Illegal or informal immigration to Europe from Africa is a serious issue for both sides and seen by many in Europe as a threat to domestic stability given the populist concern at immigration.
The European Union has made an attempt to deal with the problem or the issues that promote illegal and informal immigration – particularly economic migration from the Horn of Africa, with the so-called Khartoum Process. It’s intended to look at the roots of immigration and to deal with the associated questions of human trafficking and smuggling of migrants.
It’s officially seen as successful but it has also been strongly criticized.
The official website of the Khartoum process describes it as a “political cooperation amongst the countries along the migration route between the Horn of Africa and Europe.” It focuses on the Horn of Africa route to Europe, hence the name Khartoum, from the capital of Sudan. The project is funded by the European Union and implemented by the International Center for Migration Policy Development (ICMPD). A look to the milestones suggests the organization sees progress since 2016, during which time many initiatives have been launched.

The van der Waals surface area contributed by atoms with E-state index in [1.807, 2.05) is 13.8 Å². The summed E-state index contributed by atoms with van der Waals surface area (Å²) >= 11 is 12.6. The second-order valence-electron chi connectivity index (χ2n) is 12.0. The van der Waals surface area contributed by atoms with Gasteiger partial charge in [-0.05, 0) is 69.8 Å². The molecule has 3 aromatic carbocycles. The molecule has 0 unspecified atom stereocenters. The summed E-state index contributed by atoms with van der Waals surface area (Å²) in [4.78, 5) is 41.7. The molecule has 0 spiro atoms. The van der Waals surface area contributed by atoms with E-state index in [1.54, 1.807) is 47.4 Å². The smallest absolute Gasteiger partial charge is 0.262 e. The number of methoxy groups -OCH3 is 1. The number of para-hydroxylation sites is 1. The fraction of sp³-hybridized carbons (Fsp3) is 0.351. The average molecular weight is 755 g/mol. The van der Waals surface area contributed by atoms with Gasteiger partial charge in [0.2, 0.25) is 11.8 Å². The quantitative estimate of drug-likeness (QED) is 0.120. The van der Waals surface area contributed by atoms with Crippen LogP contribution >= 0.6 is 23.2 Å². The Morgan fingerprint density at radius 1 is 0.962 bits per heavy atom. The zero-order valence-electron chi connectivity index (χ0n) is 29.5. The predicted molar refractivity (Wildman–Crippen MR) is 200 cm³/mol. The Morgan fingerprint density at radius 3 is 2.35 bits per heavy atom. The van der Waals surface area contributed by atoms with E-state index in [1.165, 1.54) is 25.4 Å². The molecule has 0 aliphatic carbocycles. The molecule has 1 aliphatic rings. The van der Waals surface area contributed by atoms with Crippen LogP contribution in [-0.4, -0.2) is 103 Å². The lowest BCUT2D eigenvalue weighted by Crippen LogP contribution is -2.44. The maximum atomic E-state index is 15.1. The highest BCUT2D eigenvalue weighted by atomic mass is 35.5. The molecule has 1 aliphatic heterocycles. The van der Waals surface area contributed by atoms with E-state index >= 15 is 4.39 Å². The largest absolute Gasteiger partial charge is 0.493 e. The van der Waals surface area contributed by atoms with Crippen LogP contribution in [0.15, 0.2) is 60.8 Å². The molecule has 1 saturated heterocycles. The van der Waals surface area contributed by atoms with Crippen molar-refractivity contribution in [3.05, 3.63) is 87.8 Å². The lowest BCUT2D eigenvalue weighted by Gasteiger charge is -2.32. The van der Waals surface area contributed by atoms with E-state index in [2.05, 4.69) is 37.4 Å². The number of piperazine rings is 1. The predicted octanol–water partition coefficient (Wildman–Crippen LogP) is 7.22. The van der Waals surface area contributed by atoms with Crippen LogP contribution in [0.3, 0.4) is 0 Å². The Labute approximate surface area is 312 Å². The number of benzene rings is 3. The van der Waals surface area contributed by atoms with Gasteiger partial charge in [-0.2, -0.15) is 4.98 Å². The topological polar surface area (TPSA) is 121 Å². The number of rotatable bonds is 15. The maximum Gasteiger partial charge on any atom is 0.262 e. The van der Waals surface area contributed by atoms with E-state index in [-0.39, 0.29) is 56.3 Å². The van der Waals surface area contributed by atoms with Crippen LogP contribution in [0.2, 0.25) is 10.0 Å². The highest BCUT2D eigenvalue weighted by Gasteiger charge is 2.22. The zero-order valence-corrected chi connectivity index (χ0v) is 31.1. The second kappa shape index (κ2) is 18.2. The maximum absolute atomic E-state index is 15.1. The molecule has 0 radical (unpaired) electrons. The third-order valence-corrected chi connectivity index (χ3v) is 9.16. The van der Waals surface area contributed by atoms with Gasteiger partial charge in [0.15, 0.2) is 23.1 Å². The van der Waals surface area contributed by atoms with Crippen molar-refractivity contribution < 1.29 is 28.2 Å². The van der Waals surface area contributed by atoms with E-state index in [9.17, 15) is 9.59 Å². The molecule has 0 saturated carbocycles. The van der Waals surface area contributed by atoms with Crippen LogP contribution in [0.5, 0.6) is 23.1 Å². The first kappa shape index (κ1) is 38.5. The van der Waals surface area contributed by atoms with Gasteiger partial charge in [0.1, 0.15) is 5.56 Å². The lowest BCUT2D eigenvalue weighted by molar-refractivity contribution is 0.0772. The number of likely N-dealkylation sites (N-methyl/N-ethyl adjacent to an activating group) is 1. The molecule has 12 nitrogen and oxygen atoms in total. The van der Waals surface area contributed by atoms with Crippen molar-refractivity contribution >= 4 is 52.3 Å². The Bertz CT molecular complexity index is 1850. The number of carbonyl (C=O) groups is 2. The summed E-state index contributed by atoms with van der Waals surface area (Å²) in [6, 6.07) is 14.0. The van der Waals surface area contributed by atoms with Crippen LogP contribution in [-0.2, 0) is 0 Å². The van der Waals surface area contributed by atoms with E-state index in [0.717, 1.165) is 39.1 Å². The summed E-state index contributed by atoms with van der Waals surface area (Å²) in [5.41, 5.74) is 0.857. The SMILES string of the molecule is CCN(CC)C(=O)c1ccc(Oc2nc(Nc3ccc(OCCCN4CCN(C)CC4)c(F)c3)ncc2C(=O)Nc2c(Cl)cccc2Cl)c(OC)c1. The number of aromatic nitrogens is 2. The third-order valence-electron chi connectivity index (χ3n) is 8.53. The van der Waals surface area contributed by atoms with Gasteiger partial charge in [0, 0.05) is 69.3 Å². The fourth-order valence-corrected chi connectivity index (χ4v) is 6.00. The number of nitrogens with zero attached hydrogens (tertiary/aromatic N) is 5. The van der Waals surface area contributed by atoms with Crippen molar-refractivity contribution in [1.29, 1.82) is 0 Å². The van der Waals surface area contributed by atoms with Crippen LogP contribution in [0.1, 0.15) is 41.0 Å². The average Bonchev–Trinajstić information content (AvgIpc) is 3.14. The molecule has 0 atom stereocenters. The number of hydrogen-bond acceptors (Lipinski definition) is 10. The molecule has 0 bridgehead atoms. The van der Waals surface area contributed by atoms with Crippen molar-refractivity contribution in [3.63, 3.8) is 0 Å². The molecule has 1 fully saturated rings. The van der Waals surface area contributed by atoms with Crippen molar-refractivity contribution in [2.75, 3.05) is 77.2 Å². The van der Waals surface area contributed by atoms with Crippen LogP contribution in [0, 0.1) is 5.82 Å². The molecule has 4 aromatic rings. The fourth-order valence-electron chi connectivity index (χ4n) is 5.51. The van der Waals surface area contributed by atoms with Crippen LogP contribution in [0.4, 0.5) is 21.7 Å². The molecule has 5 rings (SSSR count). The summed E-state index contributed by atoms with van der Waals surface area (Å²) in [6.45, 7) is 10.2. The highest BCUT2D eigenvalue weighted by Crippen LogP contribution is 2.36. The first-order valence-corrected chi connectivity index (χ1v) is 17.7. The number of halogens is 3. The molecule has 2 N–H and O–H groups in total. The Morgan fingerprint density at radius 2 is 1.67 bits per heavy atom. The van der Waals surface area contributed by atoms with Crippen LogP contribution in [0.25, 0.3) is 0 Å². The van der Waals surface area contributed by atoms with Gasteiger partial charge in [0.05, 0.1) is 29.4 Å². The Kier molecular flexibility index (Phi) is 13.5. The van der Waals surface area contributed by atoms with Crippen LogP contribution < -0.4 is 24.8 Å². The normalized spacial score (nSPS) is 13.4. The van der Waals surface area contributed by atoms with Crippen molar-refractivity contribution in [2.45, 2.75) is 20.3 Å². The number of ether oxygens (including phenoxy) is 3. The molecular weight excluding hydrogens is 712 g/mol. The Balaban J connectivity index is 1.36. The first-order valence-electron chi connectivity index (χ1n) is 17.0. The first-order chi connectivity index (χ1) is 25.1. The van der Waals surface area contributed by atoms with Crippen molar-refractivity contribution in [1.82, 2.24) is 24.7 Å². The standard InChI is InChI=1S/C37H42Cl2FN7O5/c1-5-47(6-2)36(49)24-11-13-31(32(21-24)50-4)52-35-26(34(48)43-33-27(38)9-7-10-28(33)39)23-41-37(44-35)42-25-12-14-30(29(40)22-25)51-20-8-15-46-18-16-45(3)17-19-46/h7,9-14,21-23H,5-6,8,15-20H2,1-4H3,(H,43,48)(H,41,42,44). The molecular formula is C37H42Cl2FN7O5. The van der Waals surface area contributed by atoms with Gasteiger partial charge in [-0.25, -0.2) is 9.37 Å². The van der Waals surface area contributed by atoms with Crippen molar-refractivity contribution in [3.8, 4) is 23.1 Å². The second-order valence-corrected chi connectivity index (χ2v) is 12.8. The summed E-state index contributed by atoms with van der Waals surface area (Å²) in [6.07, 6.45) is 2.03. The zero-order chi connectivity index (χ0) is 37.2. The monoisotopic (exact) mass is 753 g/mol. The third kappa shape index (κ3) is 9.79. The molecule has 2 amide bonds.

Some academics take a different view of the success or failure of the initiative. For example, Maximilian Stern of the Rome-based African Affairs Institute (Istituto Affari Internazionali IAI) has published a study in which he pointed out the internal dilemma of having some of the countries involved in the process whose people make up the bulk of would-be immigrants, which also benefit from having citizens in the EU.
Amjed Farid a well known Sudanese political activist described the Khartoum process as “wrong on so many levels” and that it has been designed to “manage and decrease what have become (the) unwelcome ‘burden’ of humanitarian refugees to Europe.”
In his article Farid explained why some oppressive regimes such as the one in Khartoum itself are the cause of the crisis with the regime being a key driver for immigrants to take the risks involved in attempting to get to Europe.
Suliman Baldo, a senior adviser at Enough Project published a report titled “Border Control from Hell, in which he raised his concerns about the “The equipment that enables identification and registration of migrants will also reinforce the surveillance capabilities of a Sudanese government that has violently suppressed Sudanese citizens for the past 28 years.”